“I was,” Jane said, “and God sent mighty angels to protect me that day.”  She gave a few details.  Then paused.  Ellen could have excused herself and said good-bye.  But, she didn’t.   This was another invitation.

“Ellen,” I said, “the fact that Jane is here with us today is God’s amazing grace, but she has another story to tell… a powerful story of Christ’s work in her life.  She doesn’t tell this particular story publicly, but . . .”

At this point, Jane interrupted.  “No, I don’t tell my story, but I’ve given Linda permission to tell it.”

“And it’s so important that I do,” I continued.  “It’s after I share Jane’s story that other women are more willing to come up to me and share their own stories.  They tell me they feel more welcomed and less alone and vulnerable.  Jane’s story is one of hope.  It reminds others of how patient God really is and that He never turns His back on us.  We may walk away from Him, but our Father never abandons us.”

“There is so much fear,” Jane spoke up.  “It can be overpowering.”

“It is,” Ellen agreed.  “It is overpowering.”

“I’ve come to believe,” I added, “that every one of our wrong choices is made out of fear… fear of being out of control or unloved or insignificant.”

It was long past time for Ellen to go be with her family, but she lingered.  She seemed to be searching for words.  “I came home to visit my parents, but never would I have imagined meeting up with the two of you or having a conversation like this.”

Ellen continued.  “Do you know what this afternoon has meant to me?  I’ve been close to losing my faith . . . I was told by my parents that my life and the lives of my children have been difficult because it’s punishment for the sins of my youth, but you have reminded me that God doesn’t work that way.”

No, He doesn’t.  “There are consequences of our choices – good or bad,” I said, “but rather than punishing you, it seems that God is staying the course with you.”

Jane nodded and said, “I thank God every day that He never lets go.”

Ellen hugged Jane.  Then me.  “Thank you.  Thank you for this visit.  For the honesty.  What a difference this has made for me.”

Jesus makes the difference.  Jesus – the very Word of Life – speaks to every important issue of our day.  Trusting Him, we can dare to break the silence.  Ellen was hungry to hear someone speak to the concerns she has about our nation.  Even more, she was hungry to get personal… to hear someone remind her that sins of the past may affect our lives, but do not have to bind us.  Newness of life in Christ is real.  We are forgiven and set free to start our lives over.

What do you think?  If we who claim to know the Lord of life are afraid to dialogue in the public square about issues of life, what will happen?  What won’t happen?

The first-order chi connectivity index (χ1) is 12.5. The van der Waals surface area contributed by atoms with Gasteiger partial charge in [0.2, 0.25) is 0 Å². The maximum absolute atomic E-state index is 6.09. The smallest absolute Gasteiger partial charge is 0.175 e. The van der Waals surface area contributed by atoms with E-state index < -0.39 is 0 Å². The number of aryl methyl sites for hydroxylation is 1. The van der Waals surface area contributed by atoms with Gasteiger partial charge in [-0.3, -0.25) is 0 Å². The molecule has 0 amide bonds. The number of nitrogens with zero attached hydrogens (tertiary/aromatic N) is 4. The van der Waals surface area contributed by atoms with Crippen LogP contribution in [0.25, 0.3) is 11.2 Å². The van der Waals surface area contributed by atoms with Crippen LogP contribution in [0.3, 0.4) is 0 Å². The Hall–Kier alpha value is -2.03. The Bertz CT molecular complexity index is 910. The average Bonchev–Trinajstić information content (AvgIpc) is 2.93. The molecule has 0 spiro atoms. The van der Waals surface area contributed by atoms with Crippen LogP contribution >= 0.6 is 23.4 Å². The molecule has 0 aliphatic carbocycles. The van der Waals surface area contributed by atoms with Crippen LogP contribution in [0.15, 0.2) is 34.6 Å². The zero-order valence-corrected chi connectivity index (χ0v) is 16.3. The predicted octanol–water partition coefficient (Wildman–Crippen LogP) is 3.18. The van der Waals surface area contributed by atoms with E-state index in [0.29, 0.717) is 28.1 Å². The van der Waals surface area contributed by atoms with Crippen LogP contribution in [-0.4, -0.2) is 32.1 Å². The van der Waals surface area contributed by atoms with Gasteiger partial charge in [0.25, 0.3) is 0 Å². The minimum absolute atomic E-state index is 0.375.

We may not want to make waves, but what about a ripple here and there?

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More Americans now commit suicide than die in car accidents.  “People are despairing in America,” writes Joseph Farah, “more than ever before.”

It would be easy, notes Farah, to blame the suicide epidemic on the economy.  But, that’s not how he sees it.  People may be struggling financially, but they’re not ending their lives because they lack food and shelter or toys and gadgets.

“I believe the trend reflects a deep and growing spiritual emptiness in a culture that is more depraved than ever before,” writes Farah.  “Too many people just don’t find any meaning in life.”

We should all, as Farah advices, “think about it.”  He continues:

We are told from the youngest age in state-run schools that human beings are merely the result of billions of years of evolution from lower life forms and random mutations.  There is no God who loves us and to whom we are accountable.  There are no laws higher than those that government imposes on us – no sin.  No ultimate, objective moral code.  In fact, human beings are a blight on the planet.  It would be better off without us – or at least with a lot fewer of us polluting the air with carbon dioxide and overheating the earth.

. . . Prayer and Bible reading are prohibited, but explicit instruction on how to have promiscuous sex without consequences is mandated.

Abortion is subsidized, while adoption is prohibitively expensive in the unlikely event you can find a child to adopt.

Increasingly, the state is sticking its nose into what we eat, what we say, how we raise our children – even what we believe.

Government is fine with pornography.  But purity and abstinence are discouraged.

In other words, right is wrong, up is down, black is white, left is right.  And we sit here and wonder why people are killing themselves.

When government replaces God in the lives of people, their lives become empty.  They become subjects of the state, rather than citizens endowed by their Creator with certain unalienable rights – among those being life, liberty and the pursuit of happiness.

When government becomes the ultimate authority in our lives and practices lawlessness, disregarding routinely the Constitution from which it derives its limited authority, I would suggest to you this is a much bigger cause for despair and powerlessness.

There is a solution to this problem.  But it’s not a top-down answer.  It’s a bottom-up solution.  Americans need to get right with God.

They need to find out what He requires of them, why He created them, and how much He loves them.

They need to have a genuine repentance for having turned away from Him and whored after false gods and pursuits.